Sunday, 29 November 2015

The Death Sculptor by Chris Carter (Robert Hunter, #4) - Book Review

5/5 Stars





Edition: Paperback
Pages: 496
Chapters: 119
Publisher: Simon and Schuster

Book Links: Goodreads
                      Author's Website


Damn it, Chris Carter, you're killing me!

Don't you just love an author whose books just get better, and better, and better? Well, The Death Sculptor, the fourth entry in the Robert Hunter series, is beyond top quality. It laughs at its predecessor just as its predecessor laughs at its own. My heart is still pounding! Already I'm thinking, how the hell is he going to beat that?

The Death Sculptor is another serial-killer obsessed story that happily, and quite grotesquely, puts the reader in yet another moral quandary. It's sharp, clever and is definitely guaranteed to give you vivid nightmares of epically dark proportions. 


Synopsis (Not a copy from the book, but I always keep my interpretations close.)

When the body of a butchered man turns up, Detective Robert Hunter is called.
He's the go-to guy for violent, depraved cases, so he expects the worst.
But even that's not good enough.
What he finds beggars belief: A terminally ill man dismembered, only the killer used the parts to create a chilling sculpture that doesn't make much sense.
One thing's for sure, though.
There will be more deaths.
And more meat puzzles for Hunter to solve...

Plot - 5/5 Stars

I was initially a little worried, I will admit. Sometimes in a series, no matter how glorious the previous entries are, we always face a dud. And I thought The Death Sculptor might be it. I agree, bad me! I didn't expect it to be bad, just predictable, especially when you're an avid crime reader like me. Boy, am I so glad to be so wrong! Chris Carter continues to blow my freaking mind in the most dark and visceral ways possible.

We're thrown in without a second thought as the first body shows up in all its disgusting dignity. Without fail the author creates such horror-filled scenes with immense amounts of imagination. If the dismembered victim isn't enough to turn your stomach and set the perfect tone, the mound of tied and glued together pieces of said victim will. 

The investigation then proceeds with an intuitive puzzle. The sculpture contains a message, or more accurately, they are as Garcia states: Riddles within riddles...

Yep, the sculpture means nothing, until a bright light is shone on it at the right angle. Then, there is a shadow-puppet riddle to figure out. And it all comes together with a whoosh of adrenaline. Just when you think the author's gone on too many tangents, everything starts to click into place with the sound (only in your head) of hallelujahs.

The Death Sculptor is also a dedicated detective novel, keeping the reader involved and engaged with such proficiency that the real world falls away.

Then, we get to the anticipated ending where the dots connect, and boy, do they connect! The twist is shocking, and the motivation is something that'll test your morality for hours, and days, and weeks, to come. There's a pleasant slasher-flick feel to the plot, and it does, of course, wonders.

Pace - 5/5 Stars

Fast, fast, fast!

Even the exposition, with Robert Hunter and co at the helm, is a fast-paced bonanza. Nothing is wasted. I flew, and flew, and flew through this book like a bat out of hell. 

Characters - 5/5 Stars

One thing I have to thank Mr Carter for is the fact he doesn't use a plethora of sidekicks. To clarify, there are a lot of thriller series that have revolving cast members galore, that don't grow or change, just fit their roles and pop up every now and again. There are of course characters within The Death Sculptor that do fit this mold, but Carter spends far more time building and layering his core cast.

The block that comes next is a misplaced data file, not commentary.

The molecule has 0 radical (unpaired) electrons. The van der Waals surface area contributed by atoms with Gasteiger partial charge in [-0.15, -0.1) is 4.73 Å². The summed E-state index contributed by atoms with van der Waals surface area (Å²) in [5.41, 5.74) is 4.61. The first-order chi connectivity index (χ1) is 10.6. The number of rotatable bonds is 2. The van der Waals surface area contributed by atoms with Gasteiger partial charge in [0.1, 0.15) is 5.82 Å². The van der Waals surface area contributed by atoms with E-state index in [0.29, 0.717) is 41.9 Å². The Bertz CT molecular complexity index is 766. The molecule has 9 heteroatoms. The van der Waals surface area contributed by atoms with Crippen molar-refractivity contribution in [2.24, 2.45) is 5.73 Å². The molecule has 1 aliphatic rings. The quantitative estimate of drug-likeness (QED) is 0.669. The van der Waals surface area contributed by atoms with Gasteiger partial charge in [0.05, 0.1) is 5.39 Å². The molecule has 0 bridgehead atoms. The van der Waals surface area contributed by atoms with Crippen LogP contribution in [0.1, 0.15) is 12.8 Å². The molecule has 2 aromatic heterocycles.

I don't know how many reviews I've done where I've stated that the main character is my favourite. It has to be a lot. My favourite list probably contains the majority of protagonists I've read.

I am not ashamed!

Robert Hunter, is by far one of the best (see, I can't help myself, all my faves can be joint #1). A genius, a fantastic detective, and ruggedly handsome, what's not to like? I won't get too gushy, but I do notice something in this entry that seems more focused. And by that I mean I've had this feeling before, it just hasn't made it to the review. Hunter has a gift with conversation. His psychology background shows as he expertly manoeuvres interviews and discussions. He gives nothing away that he doesn't want to, and can take anything without losing his cool. His silences can break people!

Garcia's still predominantly used as an elaboration tool. As the people around him reach revelations and decipher pieces of cryptic information, Garcia is the man who instigates putting it into layman's terms. But, as Hunter's partner, he does compliment his friend well. Garcia has a lightness that Hunter doesn't; he's quicker to a joke, quicker to express emotion. 

There's also the scary introduction of Alice Beaumont, an outsider! She's a DA investigator contracted out to help Hunter and Garcia, and she's a surprisingly stellar addition. She slots in so goddamn perfectly. Confident and capable, Alice embraces her strengths and weaknesses without pride or regret.

And the killer! Whoa... Gag reflex alert! Each time a new serial murderer is introduced, I always think that Hunter has to have met his match. In The Death Sculptor, Hunter has to have met his match!

Oh, so many great characters, so little time...

Writing - 5/5 Stars

Another aspect you just can't expect to get any better, but as the instalments go by, Carter perfects and perfects and perfects. His descriptions and scenes are unrivalled in their visualisations.

Overall - 5/5 Stars

You have no idea how happy I am to have jumped back into this series.

Previous Instalment: The Night Stalker
Next Instalment: One by One

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